If you’re a long-time politico, you may have seen it coming: Standing between progressives and fundamental health care reform is a 30-year Senate veteran with a reputation cemented long ago as a deal-maker — or less charitably, as a sellout. Montana’s Max Baucus is exactly the sort of centrist often embraced by Washington insiders for “getting things done”–but whose record of acquiescing to special interests makes progressives cringe. As chairman of the Finance Committee he’s weathered his share of controversies. There’s no bypassing Baucus entirely. And he’s enjoying his position at the nexus of the reform battle.
“It’s a parade of lobbyists going in and out of that office every day,” says a Senate aide. “Everyone involved has strong ties back to the industry. And anyone who understands Baucus’ record understands that neither he nor his staffers want to make them unhappy.”
The Senate returns from a brief recess this week to round out–or try to round out–a tough task: finalize, and merge, two substantially different health care bills, and then vote on a final product. All along, the key sticking point in that process has been the question of the public option–but now that every other committee of jurisdiction has settled upon a version of a public option, all eyes are on Baucus and Finance.The Washington Post touched on this dynamic in a widely cited Monday article detailing the tremendous resources–over a million dollars a day–the health care industry is aiming at reform efforts.
According to the Post–now taking heat for its own questionable connections to lobbyists–“The nation’s largest insurers, hospitals and medical groups have hired more than 350 former government staff members and retired members of Congress in hopes of influencing their old bosses and colleagues, according to an analysis of lobbying disclosures and other records.”
Nearly half of the insiders previously worked for the key committees and lawmakers, including Sens. Max Baucus (D-Mont.) and Charles E. Grassley (R-Iowa), debating whether to adopt a public insurance option opposed by major industry groups.
As the article details, the lobbying is widespread, but at this point in the process, only a handful of senators have any real power over the direction reform will take–and of them, Max Baucus may have both the most clout and the greatest number of ties to industry.
Take a quick glance at the website Open Secrets and you can find over a half dozen insurance and pharmaceutical industry lobbyists who were once Baucus staffers.
To name just a few:
- Roger Blauwet, Baucus’ tax counsel, who now lobbies for Merck, Wyeth, and other pharmaceutical interests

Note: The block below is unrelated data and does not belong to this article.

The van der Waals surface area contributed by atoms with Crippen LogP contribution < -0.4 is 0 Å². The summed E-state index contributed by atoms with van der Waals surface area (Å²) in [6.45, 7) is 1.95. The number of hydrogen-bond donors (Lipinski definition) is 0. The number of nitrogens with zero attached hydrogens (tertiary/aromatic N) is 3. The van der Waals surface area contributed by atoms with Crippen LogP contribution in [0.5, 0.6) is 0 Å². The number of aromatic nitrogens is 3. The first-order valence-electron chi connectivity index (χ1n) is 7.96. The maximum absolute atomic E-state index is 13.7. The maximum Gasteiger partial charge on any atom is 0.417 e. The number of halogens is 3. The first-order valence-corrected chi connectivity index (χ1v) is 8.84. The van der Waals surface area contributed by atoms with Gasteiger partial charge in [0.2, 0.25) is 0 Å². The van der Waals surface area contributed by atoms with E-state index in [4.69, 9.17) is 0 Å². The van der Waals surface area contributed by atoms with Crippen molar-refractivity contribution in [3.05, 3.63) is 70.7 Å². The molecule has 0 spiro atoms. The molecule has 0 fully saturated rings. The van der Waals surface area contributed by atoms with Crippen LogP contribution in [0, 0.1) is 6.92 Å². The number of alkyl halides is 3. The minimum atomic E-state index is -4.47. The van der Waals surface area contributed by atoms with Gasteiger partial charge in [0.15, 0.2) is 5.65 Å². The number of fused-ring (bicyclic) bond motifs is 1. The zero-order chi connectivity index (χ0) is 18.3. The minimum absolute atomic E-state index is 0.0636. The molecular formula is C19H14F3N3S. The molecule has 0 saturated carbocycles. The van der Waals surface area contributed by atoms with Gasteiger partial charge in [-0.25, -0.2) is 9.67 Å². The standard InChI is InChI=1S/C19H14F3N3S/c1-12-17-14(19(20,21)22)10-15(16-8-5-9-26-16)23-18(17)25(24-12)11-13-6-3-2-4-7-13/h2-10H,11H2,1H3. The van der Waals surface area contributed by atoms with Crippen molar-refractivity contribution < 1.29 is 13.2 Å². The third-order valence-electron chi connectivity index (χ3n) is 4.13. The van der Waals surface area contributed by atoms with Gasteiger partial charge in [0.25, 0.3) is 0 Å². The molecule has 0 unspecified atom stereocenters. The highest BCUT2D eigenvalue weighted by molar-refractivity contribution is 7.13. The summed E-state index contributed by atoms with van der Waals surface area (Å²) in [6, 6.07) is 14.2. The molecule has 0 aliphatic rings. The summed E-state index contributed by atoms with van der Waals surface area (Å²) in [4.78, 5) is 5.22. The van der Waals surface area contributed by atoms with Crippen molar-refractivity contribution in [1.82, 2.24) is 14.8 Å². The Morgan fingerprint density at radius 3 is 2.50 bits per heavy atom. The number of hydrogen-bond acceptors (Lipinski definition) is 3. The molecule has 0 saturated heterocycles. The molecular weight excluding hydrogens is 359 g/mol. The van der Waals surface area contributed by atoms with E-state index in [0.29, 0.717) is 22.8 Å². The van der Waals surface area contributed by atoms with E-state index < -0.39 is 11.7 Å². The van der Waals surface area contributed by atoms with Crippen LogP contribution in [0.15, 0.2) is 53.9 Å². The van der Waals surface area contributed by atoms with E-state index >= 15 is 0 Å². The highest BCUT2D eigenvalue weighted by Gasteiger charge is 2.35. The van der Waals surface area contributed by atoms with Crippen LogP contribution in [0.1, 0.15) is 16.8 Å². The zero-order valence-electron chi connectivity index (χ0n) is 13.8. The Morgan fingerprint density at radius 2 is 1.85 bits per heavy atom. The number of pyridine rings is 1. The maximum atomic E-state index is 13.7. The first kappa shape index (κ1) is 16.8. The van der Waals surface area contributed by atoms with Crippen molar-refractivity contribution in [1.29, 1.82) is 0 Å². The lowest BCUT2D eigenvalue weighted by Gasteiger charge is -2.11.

- Jeff Forbes, Baucus’ former chief of staff, who represents the interests of several pharmaceutical companies
- Scott Olsen, a one-time Baucus policy adviser, has been a lobbyist for Amgen since 2004.
- Melissa Wier, Baucus’ former chief trade counsel, who lobbies for Assurant and Ace Limited insurance companies
One particularly noteworthy Baucus alum–a powerful former Baucus chief of staff named David Castagnetti–is now a lobbyists for America’s Health Insurance Plans–the health insurance industry’s enormous and powerful professional association.
None of this will come as a shock to students of politics in Washington, or to Baucus’ many critics on the left, who’ve long criticized him for being too close to moneyed interests.
Unless the legislative reform efforts fail entirely, then Baucus’ Senate Finance Committee is now the last, best hope for the insurance industry, which hopes to avoid a number potential regulations, and desperately hopes to avoid the creation of a government-run health insurance option. Finance is the lone committee on the Hill with jurisdiction over health care not to have announced if it will propose creating such an entity. And it’s the panel where proposals to delay or circumvent the public option (the trigger mechanism, and the co-op proposal) just won’t seem to die.
How much of that is attributable to meetings and favors traded with industry reps is hard to say–but the circumstantial case suggests quite a bit. For instance, Castagnetti also served as director of congressional operations for Sen. John Kerry’s 2004 presidential campaigns. According to his bio on his firm’s website, he was Kerry’s chief liaison to leaders of the House and Senate and he “sensitively determined Members’ speaking rolls at the [2004 Democratic National] convention.” Five years later, Kerry, a Finance Committee member himself, came under fire from reformers for speaking up in support of the public option trigger mechanism.
I’ve asked Baucus’ staff for comment and will pass it along as soon as it’s available.
The story of powerful interests using their influence to compromise or delay major reform efforts is one of the oldest in Washington. But right now Baucus finds himself both at the center of the action, and working hand-in-hand with the very people who have the most to lose from it. And his committee’s slow pace and resistance to bold measures might best be viewed through that lens.